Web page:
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					              PROMISE
Coordinator’s Summary of Year 2
• Annual Report delivered on time (almost!)

• Cost statement still to be completed but
  expenditure and man months seem to be on
  course.

• 49 researchers contributing to PROMISE!

• World-wide promotion of PROMISE through
  Workshop, visits etc.
      WP1: Natural variability and predictability of current
                      monsoon climates.

•   A representation of the seasonal cycle in vegetation has been developed from
    observational data. Initial results suggest that surface temperatures and water
    budgets are most significantly impacted in semi-arid and continental regions.
    The main impact on monsoon environments is seen primarily outside the main
    rainy season.

•   Vegetation has a role to play in the multidecadal signal in Sahelian rainfall.
    Changes in atmospheric aerosol loading associated with sulfur emissions from
    North America and Europe and their impact on the inter-hemispheric Atlantic
    SST gradient has been highlighted.

•   Non-linearity in the response of the climate system to SST forcing has been
    noted in the relationship between ENSO, the Indian Ocean Zonal Mode
    (IOZM) and East African Rainfall, and in the response of Sahelian rainfall to
    Atlantic SST anomalies.

•   A set of statistical tools to investigate the variability and predictability of
    monsoon climates has been developed.
    WP2: Assessment of anthropogenic climate change scenarios
•    High-resolution global and regional simulations provide a more complete
     picture of potential changes in monsoon climates under the influence of
     enhanced greenhouse gases. For Africa, in particular, where the latitudinal
     gradients in precipitation are very pronounced, the use of higher resolution has
     been shown to improve the simulations.

•    The trend towards stronger monsoons over the Sahel and India is also
     accompanied by more extreme daily and monthly rainfall amounts.

•    As part of an important step towards an integrated approach to climate change
     prediction, a sophisticated land surface model, which predicts levels of
     irrigation and its consequent effects, has been developed.

•    Scenarios of current and future changes in land use for Africa include a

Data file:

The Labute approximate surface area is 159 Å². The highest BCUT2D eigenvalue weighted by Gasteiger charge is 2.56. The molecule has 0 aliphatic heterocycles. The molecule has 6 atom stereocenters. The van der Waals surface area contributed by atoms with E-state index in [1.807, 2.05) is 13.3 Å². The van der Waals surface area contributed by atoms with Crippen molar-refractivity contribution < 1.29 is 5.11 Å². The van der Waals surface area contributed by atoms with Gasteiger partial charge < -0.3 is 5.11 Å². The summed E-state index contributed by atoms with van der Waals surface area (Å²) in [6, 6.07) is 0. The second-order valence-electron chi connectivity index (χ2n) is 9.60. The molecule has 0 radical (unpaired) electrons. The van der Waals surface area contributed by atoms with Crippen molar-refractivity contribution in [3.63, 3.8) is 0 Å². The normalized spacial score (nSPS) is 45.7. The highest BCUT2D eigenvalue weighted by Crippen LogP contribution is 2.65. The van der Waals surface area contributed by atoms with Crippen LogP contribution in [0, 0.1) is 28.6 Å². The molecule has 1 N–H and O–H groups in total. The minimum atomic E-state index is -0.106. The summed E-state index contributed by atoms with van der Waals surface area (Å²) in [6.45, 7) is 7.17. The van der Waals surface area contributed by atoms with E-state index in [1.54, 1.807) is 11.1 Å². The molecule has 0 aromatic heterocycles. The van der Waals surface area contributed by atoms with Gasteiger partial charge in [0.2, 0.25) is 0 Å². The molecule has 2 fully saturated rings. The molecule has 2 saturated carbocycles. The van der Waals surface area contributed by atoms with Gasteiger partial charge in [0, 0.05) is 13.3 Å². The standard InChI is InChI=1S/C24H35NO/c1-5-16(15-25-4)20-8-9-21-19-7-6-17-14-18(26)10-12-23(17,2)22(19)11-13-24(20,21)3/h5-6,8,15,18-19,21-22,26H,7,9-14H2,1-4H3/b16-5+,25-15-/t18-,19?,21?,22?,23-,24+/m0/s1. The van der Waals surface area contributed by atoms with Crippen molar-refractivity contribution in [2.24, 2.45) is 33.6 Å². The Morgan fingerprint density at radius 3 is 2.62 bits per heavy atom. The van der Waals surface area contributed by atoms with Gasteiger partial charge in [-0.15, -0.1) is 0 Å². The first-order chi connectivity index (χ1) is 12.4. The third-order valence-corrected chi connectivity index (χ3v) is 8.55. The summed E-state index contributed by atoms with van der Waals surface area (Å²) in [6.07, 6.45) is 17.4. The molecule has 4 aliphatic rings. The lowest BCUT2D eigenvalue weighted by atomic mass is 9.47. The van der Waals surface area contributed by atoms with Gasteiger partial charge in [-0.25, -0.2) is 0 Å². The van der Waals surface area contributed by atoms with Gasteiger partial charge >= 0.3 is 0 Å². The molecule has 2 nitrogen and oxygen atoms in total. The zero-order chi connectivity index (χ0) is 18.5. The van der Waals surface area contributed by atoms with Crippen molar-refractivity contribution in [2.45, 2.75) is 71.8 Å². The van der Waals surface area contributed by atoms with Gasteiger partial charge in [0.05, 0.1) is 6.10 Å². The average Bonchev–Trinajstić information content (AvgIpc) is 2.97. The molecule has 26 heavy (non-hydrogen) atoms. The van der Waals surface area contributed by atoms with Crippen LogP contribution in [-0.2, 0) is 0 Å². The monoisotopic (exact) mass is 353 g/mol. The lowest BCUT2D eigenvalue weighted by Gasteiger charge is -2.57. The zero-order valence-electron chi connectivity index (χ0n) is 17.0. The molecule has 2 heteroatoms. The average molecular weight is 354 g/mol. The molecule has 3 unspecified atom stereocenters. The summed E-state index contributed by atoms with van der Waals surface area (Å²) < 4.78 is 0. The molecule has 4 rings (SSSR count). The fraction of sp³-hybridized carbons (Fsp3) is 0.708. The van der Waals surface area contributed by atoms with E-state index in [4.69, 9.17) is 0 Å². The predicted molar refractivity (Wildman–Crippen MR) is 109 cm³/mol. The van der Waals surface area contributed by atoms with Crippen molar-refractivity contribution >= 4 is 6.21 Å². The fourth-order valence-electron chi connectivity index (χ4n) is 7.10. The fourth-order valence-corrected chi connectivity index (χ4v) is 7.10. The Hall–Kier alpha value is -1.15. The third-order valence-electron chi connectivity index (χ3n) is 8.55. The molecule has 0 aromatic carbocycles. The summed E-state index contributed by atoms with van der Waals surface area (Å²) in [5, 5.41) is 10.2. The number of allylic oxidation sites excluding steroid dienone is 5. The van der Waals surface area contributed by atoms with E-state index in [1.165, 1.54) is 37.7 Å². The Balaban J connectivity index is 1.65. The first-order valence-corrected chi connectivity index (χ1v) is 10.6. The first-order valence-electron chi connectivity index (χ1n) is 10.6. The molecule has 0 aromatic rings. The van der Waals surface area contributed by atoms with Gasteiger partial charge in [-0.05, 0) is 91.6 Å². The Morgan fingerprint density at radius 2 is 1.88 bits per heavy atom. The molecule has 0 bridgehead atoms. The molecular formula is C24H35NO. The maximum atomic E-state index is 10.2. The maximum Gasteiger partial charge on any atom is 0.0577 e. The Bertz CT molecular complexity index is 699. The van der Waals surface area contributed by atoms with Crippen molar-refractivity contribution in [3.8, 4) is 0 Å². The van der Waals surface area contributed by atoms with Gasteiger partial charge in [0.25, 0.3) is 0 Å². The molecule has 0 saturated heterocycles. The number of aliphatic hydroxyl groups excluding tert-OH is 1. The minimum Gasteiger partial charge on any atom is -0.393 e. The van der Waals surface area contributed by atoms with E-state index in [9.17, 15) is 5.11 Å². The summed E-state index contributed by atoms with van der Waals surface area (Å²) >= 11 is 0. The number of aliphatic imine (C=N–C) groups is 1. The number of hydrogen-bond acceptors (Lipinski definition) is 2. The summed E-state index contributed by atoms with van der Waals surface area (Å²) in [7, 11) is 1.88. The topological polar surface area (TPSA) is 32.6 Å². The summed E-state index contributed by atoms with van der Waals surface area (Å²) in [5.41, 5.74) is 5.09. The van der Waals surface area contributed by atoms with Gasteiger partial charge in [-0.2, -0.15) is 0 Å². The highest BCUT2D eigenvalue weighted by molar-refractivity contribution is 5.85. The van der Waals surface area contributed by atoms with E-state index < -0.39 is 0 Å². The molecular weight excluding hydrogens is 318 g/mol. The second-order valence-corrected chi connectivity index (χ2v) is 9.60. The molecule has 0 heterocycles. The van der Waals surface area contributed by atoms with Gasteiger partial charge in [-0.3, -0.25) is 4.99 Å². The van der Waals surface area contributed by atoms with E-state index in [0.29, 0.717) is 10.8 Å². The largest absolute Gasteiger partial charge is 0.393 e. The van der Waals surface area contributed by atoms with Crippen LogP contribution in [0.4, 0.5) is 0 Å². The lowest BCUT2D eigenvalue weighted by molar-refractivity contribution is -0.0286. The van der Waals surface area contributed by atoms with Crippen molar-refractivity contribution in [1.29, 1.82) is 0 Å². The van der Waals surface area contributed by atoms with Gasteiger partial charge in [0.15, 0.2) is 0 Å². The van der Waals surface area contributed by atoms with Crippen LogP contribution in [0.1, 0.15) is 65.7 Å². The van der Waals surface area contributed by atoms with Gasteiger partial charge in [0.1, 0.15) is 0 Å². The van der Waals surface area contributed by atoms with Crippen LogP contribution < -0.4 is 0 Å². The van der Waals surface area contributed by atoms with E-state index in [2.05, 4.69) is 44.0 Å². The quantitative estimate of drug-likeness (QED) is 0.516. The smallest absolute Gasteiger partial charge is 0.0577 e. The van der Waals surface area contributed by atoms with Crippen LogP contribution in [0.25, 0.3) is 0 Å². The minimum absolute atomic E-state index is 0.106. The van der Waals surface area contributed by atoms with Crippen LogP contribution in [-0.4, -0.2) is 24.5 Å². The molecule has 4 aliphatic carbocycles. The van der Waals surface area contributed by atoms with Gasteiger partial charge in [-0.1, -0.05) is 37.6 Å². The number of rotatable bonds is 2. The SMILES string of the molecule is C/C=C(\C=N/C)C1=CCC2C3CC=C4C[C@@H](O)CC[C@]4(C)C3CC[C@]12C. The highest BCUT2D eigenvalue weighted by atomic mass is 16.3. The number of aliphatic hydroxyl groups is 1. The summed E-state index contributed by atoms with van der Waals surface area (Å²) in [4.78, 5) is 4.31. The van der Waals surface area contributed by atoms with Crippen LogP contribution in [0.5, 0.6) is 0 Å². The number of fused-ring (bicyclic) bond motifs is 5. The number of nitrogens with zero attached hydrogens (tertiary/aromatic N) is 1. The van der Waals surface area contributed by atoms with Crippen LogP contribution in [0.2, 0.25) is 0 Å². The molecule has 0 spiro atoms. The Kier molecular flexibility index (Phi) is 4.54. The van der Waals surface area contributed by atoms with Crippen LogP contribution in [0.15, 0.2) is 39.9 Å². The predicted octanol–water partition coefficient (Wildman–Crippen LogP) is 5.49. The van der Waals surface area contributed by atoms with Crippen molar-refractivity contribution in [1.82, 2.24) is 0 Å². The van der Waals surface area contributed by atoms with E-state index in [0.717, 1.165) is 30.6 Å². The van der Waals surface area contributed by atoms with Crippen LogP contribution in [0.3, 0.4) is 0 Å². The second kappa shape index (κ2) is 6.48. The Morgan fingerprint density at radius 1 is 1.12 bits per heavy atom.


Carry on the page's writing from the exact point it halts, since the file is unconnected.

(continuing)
reduction in tropical forest due to the expansion of agricultural land required to
     feed a growing population. Preliminary results suggest that the effect of this
     deforestation is smaller than previously estimated.
    WP3:Impact of natural and anthropogenic climate change on
                     (I) Ground hydrology.

•    A grid-based approach to modelling water resources in West Africa has been
     developed. This will enable the potential impacts of land use change, in
     combination with climate change, to be assessed. The baseline situation has
     been satisfactorily validated using observed data.

•    A sophisticated river routing scheme is now fully integrated into a GCM land-
     surface parameterization. Comparisons with observations of river flow for the
     largest catchment basins in India and Africa are very encouraging.
    WP3:Impact of natural and anthropogenic climate change on
                    (II) Agricultural systems.
•    A new process-based crop model has been developed. This has the appropriate
     complexity to capture the spatial variability of the yield whilst still being
     simple enough for the necessary inputs (e.g. soil type, crop genotype) from the
     seasonal and climate predictions to be known to a reasonable level of
     accuracy.

•    A crop model for cereals (sorghum, millet) has been successfully developed
     for application in West Africa, although calibration is hampered by lack of
     data.

•    A pilot study of the impact of simulated climate change on peanut yields in
     Senegal, has been conducted. Confidence in the predictions is low due
     uncertainties in the crop model climate model systematic error. This study has
     raised important methodological issues that must be addressed.

•    Based on a coupled climate-vegetation simulation, a scenario of a transition
     from an undisturbed Amazon rainforest to partial deforestation (as predicted in
     Brazil for 2020) shows a small decreasing trend in Amazonian rainfall.
       WP4, WP5 and WP6: Promotion, management and
                coordination of PROMISE
•   Various datasets have been added to the PROMISE data archive.

•   Substantial progress has been made on the establishment of an international
    network of scientists through several visits to CGIAR centres. These visits
    have provided valuable feedback on the way that agricultural end-users of
    monsoon research make use of seasonal forecasts.

•   A new 8-page brochure has been produced and is being distributed widely
    within both the end-user and research communities.

•   The PROMISE workshop to develop links with scientists in monsoon affected
    countries was held as part of the ICTP Summer School

•   Preparations for the final PROMISE meeting at ICTP are well underway.
    Enough sponsorship has so far been raised to fund approximately 50 delegates
    from developing countries.
             Problems and Challenges for Year 3

•   Description of monsoon variability, including decadal timescales, based on
    ERA-40 has has been postponed until next year because of the delays with
    ERA-40.

•   The delays with ERA40 will also affect the work planned on the DEMETER
    seasonal prediction ensembles planned for Year 3.

•   Model systematic error and scaling issues still present obstacles to the
    effective application of seasonal and climate model predictions within crop
    and water resource models.

				
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